Prolific architect and product designer Michael Graves has left his mark on everything from household kitchen products to high-rise buildings, but he harbours a special passion for hospitals.
“Hospital rooms are stupidly designed,” Graves recently told attendees of the 2012 Health Forum and the American Hospital Association’s Leadership Summit in San Francisco, CA, USA. Hospitals should be devoting resources to designing rooms from a patient perspective rather than spending money on “atriums that make them look like hotels,” he said at the summit during a lecture hosted by the Copper Development Association. He should know. In 2003, an infection left Graves paralysed from the waist down. His recuperation in eight different hospitals left him plenty of time to experience the inadequacies of healthcare facilities.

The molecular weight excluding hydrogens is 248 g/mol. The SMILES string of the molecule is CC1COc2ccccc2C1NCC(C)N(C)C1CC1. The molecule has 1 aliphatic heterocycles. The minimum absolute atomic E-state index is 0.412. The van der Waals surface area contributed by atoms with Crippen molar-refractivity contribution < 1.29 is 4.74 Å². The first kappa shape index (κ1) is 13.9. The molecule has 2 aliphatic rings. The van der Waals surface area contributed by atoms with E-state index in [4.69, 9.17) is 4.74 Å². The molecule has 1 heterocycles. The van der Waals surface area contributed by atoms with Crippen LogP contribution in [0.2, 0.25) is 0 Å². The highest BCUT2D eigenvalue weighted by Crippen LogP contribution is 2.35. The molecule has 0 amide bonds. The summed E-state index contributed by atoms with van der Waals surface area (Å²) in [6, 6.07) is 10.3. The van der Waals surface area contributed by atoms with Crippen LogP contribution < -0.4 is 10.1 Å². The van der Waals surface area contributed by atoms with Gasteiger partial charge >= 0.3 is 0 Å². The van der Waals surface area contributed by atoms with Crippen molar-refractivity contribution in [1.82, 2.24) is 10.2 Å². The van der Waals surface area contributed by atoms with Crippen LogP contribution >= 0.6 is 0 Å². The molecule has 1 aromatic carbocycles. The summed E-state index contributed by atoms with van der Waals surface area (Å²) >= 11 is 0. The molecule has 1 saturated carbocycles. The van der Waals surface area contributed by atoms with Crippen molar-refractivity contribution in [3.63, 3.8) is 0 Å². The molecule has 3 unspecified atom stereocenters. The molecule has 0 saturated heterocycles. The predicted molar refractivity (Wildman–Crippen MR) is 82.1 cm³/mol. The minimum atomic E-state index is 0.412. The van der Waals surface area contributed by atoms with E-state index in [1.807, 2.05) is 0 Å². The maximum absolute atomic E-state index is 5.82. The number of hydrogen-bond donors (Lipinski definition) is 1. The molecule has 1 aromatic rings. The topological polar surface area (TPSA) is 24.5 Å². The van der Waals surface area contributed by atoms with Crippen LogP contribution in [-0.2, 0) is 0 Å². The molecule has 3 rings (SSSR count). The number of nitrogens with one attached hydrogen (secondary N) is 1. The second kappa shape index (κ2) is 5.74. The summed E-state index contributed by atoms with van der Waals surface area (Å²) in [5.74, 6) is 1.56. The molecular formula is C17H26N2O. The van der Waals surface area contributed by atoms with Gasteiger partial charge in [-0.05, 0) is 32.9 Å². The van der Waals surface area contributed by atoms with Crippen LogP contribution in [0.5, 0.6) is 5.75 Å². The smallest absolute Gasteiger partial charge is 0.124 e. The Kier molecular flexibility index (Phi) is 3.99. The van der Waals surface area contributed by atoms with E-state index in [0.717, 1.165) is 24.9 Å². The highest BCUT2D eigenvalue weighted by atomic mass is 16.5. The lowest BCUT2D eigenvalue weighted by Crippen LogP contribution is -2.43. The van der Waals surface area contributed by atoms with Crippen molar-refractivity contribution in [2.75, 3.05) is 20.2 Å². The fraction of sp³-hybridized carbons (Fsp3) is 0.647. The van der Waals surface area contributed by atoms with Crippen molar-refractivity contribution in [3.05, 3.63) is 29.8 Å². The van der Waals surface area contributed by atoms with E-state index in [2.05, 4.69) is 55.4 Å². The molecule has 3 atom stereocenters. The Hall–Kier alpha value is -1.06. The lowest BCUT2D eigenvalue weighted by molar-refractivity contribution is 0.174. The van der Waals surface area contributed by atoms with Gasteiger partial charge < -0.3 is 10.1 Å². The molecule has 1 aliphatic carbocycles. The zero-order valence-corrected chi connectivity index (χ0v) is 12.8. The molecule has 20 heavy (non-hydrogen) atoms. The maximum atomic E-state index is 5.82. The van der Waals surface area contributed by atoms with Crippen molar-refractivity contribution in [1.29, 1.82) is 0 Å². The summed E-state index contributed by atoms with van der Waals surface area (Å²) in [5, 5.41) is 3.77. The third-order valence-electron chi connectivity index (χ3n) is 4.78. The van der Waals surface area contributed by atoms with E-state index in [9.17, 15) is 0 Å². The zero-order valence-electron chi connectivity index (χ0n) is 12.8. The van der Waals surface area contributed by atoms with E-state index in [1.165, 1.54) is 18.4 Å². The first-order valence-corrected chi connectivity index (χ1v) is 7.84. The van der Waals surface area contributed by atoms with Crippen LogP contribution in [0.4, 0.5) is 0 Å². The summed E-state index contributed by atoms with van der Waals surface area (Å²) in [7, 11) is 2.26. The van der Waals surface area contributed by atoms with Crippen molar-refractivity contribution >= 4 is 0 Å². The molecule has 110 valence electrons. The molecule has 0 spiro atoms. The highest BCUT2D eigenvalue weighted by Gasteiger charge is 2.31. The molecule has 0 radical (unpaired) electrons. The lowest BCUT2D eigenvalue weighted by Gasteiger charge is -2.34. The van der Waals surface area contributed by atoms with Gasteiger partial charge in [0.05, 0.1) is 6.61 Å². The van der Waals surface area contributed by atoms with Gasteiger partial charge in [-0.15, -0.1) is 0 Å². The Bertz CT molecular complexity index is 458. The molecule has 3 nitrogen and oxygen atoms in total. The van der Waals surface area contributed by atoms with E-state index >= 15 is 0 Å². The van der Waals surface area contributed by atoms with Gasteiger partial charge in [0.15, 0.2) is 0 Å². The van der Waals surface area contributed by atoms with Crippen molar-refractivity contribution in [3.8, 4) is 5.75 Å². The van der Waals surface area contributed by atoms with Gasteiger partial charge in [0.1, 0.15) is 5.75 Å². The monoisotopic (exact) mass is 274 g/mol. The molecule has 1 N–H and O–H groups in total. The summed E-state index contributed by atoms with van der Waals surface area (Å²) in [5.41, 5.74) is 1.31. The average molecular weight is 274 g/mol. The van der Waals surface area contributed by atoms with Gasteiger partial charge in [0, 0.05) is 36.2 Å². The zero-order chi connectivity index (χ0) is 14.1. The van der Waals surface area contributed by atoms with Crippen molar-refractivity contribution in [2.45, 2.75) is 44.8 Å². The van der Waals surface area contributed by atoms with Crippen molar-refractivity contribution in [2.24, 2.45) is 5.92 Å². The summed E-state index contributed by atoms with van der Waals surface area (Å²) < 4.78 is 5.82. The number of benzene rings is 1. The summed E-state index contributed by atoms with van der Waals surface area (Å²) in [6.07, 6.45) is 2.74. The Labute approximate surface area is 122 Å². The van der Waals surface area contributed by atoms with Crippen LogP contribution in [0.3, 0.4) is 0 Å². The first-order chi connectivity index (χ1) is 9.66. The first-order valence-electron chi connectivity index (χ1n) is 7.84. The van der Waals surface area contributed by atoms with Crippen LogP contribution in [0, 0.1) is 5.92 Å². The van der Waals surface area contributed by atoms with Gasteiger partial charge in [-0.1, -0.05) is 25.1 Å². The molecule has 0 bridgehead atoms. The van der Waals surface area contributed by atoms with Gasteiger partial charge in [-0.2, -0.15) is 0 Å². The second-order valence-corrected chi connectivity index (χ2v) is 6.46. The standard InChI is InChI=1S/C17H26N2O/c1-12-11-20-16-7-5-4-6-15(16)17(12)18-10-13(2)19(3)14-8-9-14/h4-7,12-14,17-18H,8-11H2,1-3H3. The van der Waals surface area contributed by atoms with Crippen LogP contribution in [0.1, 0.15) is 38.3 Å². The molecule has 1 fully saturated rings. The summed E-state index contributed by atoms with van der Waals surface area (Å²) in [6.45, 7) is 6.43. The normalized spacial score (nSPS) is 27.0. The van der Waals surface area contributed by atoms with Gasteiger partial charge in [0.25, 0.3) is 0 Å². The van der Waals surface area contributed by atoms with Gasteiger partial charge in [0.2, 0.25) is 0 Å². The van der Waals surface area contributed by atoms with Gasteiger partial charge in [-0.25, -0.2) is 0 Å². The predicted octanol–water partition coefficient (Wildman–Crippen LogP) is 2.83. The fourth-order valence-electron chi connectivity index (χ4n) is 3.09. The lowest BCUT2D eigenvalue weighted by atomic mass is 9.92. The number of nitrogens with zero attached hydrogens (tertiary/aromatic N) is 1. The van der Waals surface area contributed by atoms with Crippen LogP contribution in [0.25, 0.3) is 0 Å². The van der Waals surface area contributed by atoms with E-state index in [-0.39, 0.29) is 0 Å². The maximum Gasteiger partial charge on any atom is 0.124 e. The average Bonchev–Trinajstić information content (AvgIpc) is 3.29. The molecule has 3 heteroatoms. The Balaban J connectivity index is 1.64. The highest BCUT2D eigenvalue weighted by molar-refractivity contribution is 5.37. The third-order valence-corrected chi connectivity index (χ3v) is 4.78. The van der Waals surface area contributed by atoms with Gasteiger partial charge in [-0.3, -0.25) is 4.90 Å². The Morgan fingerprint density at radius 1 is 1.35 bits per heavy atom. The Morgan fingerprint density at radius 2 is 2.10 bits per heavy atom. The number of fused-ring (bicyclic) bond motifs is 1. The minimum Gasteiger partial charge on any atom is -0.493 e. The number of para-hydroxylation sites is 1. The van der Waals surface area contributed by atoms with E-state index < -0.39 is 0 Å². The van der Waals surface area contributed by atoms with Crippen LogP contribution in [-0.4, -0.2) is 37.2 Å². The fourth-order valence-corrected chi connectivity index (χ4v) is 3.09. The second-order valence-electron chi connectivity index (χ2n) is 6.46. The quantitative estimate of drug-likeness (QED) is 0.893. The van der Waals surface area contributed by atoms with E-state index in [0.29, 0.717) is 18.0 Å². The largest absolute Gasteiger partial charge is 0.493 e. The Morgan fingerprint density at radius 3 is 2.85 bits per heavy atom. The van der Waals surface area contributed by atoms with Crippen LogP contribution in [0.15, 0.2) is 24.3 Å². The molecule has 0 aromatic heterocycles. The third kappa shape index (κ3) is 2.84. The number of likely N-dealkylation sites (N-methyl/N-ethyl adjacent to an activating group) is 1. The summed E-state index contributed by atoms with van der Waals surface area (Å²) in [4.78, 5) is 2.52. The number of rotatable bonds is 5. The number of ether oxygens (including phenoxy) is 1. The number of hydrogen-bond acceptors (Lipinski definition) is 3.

In his lecture, “People First: Redesigning the Hospital Room,” Graves recounted his struggle using a hospital bathroom as a sudden paraplegic. Wheeling himself into the bathroom, he discovered that the mirror was mounted too high to be of any use to him. “I know who designed this bathroom: experts,” said Graves. The sink and electrical outlets also were designed without any consideration for patients suffering from a disability or undergoing rehabilitation.
During the lecture, he also addressed the issue of nosocomial infections, and explained how intelligent design could help to reduce their incidence. Graves showed the audience a picture of a greasy particleboard table that had a green growth on the bottom. He noted that this would not have been a problem had the table been made of copper (a tip of the hat to the host association, certainly, but the antimicrobial properties of copper are well documented). As another example of how smart design could make a dent in the proliferation of nosocomial infections, Graves showed furnishings his firm designed with large handles, providing orderlies with a single grasping point and, thus, eliminating nooks and crannies that needed thorough cleanings.